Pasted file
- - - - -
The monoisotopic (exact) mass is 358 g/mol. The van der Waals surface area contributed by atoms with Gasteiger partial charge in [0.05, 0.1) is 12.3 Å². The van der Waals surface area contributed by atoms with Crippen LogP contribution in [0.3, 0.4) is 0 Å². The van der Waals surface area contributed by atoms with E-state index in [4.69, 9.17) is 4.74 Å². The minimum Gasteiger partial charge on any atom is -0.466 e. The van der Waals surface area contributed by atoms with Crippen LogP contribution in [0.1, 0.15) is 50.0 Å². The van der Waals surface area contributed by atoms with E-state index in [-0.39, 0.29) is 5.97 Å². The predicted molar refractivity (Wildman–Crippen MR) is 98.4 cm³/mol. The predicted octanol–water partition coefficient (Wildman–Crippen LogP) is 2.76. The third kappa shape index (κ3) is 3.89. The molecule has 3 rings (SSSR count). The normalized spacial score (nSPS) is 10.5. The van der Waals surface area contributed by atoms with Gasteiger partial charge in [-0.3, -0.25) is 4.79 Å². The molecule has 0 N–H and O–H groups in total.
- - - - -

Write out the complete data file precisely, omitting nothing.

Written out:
The monoisotopic (exact) mass is 358 g/mol. The van der Waals surface area contributed by atoms with Gasteiger partial charge in [0.05, 0.1) is 12.3 Å². The van der Waals surface area contributed by atoms with Crippen LogP contribution in [0.3, 0.4) is 0 Å². The van der Waals surface area contributed by atoms with E-state index in [4.69, 9.17) is 4.74 Å². The minimum Gasteiger partial charge on any atom is -0.466 e. The van der Waals surface area contributed by atoms with Crippen LogP contribution in [0.1, 0.15) is 50.0 Å². The van der Waals surface area contributed by atoms with E-state index in [-0.39, 0.29) is 5.97 Å². The predicted molar refractivity (Wildman–Crippen MR) is 98.4 cm³/mol. The predicted octanol–water partition coefficient (Wildman–Crippen LogP) is 2.76. The third kappa shape index (κ3) is 3.89. The molecule has 3 rings (SSSR count). The normalized spacial score (nSPS) is 10.5. The van der Waals surface area contributed by atoms with Gasteiger partial charge in [-0.3, -0.25) is 4.79 Å². The molecule has 0 N–H and O–H groups in total.